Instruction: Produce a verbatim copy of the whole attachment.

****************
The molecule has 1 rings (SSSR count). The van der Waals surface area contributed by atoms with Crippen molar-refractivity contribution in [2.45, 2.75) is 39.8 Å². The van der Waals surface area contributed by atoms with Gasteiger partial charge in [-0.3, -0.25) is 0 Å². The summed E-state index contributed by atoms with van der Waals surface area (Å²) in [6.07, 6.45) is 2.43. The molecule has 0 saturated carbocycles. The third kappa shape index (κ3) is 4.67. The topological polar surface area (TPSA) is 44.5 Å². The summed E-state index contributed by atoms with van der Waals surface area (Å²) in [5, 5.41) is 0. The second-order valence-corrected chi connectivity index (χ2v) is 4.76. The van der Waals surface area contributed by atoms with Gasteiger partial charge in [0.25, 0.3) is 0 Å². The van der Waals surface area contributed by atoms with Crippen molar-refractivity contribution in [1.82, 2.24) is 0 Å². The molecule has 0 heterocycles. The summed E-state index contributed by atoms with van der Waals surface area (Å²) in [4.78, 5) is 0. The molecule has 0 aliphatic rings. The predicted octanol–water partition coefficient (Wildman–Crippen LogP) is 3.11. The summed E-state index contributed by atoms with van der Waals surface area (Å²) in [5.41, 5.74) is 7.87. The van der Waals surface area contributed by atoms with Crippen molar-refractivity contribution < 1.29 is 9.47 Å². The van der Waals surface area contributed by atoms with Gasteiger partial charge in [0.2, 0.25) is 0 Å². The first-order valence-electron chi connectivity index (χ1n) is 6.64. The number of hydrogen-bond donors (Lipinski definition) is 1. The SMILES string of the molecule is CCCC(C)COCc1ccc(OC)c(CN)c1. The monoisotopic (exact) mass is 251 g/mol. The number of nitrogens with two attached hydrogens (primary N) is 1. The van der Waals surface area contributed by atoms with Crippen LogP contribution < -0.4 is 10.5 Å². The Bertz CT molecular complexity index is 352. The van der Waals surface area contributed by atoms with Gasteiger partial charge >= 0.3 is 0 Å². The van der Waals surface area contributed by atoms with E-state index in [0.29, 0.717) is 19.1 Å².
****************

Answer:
The molecule has 1 rings (SSSR count). The van der Waals surface area contributed by atoms with Crippen molar-refractivity contribution in [2.45, 2.75) is 39.8 Å². The van der Waals surface area contributed by atoms with Gasteiger partial charge in [-0.3, -0.25) is 0 Å². The summed E-state index contributed by atoms with van der Waals surface area (Å²) in [6.07, 6.45) is 2.43. The molecule has 0 saturated carbocycles. The third kappa shape index (κ3) is 4.67. The topological polar surface area (TPSA) is 44.5 Å². The summed E-state index contributed by atoms with van der Waals surface area (Å²) in [5, 5.41) is 0. The second-order valence-corrected chi connectivity index (χ2v) is 4.76. The van der Waals surface area contributed by atoms with Gasteiger partial charge in [0.25, 0.3) is 0 Å². The van der Waals surface area contributed by atoms with Crippen molar-refractivity contribution in [1.82, 2.24) is 0 Å². The molecule has 0 heterocycles. The summed E-state index contributed by atoms with van der Waals surface area (Å²) in [4.78, 5) is 0. The molecule has 0 aliphatic rings. The predicted octanol–water partition coefficient (Wildman–Crippen LogP) is 3.11. The summed E-state index contributed by atoms with van der Waals surface area (Å²) in [5.41, 5.74) is 7.87. The van der Waals surface area contributed by atoms with Crippen molar-refractivity contribution < 1.29 is 9.47 Å². The van der Waals surface area contributed by atoms with Gasteiger partial charge in [0.2, 0.25) is 0 Å². The first-order valence-electron chi connectivity index (χ1n) is 6.64. The number of hydrogen-bond donors (Lipinski definition) is 1. The SMILES string of the molecule is CCCC(C)COCc1ccc(OC)c(CN)c1. The monoisotopic (exact) mass is 251 g/mol. The number of nitrogens with two attached hydrogens (primary N) is 1. The van der Waals surface area contributed by atoms with Crippen LogP contribution < -0.4 is 10.5 Å². The Bertz CT molecular complexity index is 352. The van der Waals surface area contributed by atoms with Gasteiger partial charge >= 0.3 is 0 Å². The van der Waals surface area contributed by atoms with E-state index in [0.29, 0.717) is 19.1 Å².